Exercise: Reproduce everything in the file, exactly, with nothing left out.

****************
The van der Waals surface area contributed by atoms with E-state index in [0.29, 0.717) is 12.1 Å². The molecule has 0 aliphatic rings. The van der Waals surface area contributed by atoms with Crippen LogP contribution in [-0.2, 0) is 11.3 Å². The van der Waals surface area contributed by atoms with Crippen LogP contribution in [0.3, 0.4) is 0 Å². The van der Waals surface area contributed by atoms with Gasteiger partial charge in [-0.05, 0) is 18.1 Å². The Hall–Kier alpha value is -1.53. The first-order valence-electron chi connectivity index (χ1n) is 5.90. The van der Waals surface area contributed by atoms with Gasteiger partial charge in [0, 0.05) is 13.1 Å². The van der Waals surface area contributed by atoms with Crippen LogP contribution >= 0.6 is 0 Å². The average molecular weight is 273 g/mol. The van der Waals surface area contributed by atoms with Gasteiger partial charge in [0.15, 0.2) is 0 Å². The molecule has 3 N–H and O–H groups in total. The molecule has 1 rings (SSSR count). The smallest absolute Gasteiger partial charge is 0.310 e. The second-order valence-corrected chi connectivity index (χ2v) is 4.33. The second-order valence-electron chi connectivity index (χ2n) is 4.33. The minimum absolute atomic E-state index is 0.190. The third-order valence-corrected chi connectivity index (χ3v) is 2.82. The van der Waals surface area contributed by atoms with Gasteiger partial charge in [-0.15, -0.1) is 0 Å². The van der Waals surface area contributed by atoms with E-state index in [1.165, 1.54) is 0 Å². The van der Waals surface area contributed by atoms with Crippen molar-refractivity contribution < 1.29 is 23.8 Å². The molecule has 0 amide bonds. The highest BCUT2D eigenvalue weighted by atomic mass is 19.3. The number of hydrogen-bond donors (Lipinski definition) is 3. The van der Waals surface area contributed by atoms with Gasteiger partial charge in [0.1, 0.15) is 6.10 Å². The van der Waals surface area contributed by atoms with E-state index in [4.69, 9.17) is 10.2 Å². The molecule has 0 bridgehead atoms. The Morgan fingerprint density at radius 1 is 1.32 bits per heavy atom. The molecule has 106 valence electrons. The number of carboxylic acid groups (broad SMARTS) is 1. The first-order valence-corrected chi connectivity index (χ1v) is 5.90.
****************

The van der Waals surface area contributed by atoms with E-state index in [0.29, 0.717) is 12.1 Å². The molecule has 0 aliphatic rings. The van der Waals surface area contributed by atoms with Crippen LogP contribution in [-0.2, 0) is 11.3 Å². The van der Waals surface area contributed by atoms with Crippen LogP contribution in [0.3, 0.4) is 0 Å². The van der Waals surface area contributed by atoms with Gasteiger partial charge in [-0.05, 0) is 18.1 Å². The Hall–Kier alpha value is -1.53. The first-order valence-electron chi connectivity index (χ1n) is 5.90. The van der Waals surface area contributed by atoms with Gasteiger partial charge in [0, 0.05) is 13.1 Å². The van der Waals surface area contributed by atoms with Crippen LogP contribution >= 0.6 is 0 Å². The average molecular weight is 273 g/mol. The van der Waals surface area contributed by atoms with Gasteiger partial charge in [0.15, 0.2) is 0 Å². The molecule has 3 N–H and O–H groups in total. The molecule has 1 rings (SSSR count). The smallest absolute Gasteiger partial charge is 0.310 e. The second-order valence-corrected chi connectivity index (χ2v) is 4.33. The second-order valence-electron chi connectivity index (χ2n) is 4.33. The minimum absolute atomic E-state index is 0.190. The third-order valence-corrected chi connectivity index (χ3v) is 2.82. The van der Waals surface area contributed by atoms with Gasteiger partial charge in [-0.15, -0.1) is 0 Å². The van der Waals surface area contributed by atoms with E-state index in [1.165, 1.54) is 0 Å². The van der Waals surface area contributed by atoms with Crippen molar-refractivity contribution < 1.29 is 23.8 Å². The molecule has 0 amide bonds. The highest BCUT2D eigenvalue weighted by atomic mass is 19.3. The number of hydrogen-bond donors (Lipinski definition) is 3. The van der Waals surface area contributed by atoms with Gasteiger partial charge in [0.1, 0.15) is 6.10 Å². The van der Waals surface area contributed by atoms with E-state index in [4.69, 9.17) is 10.2 Å². The molecule has 0 bridgehead atoms. The Morgan fingerprint density at radius 1 is 1.32 bits per heavy atom. The molecule has 106 valence electrons. The number of carboxylic acid groups (broad SMARTS) is 1. The first-order valence-corrected chi connectivity index (χ1v) is 5.90.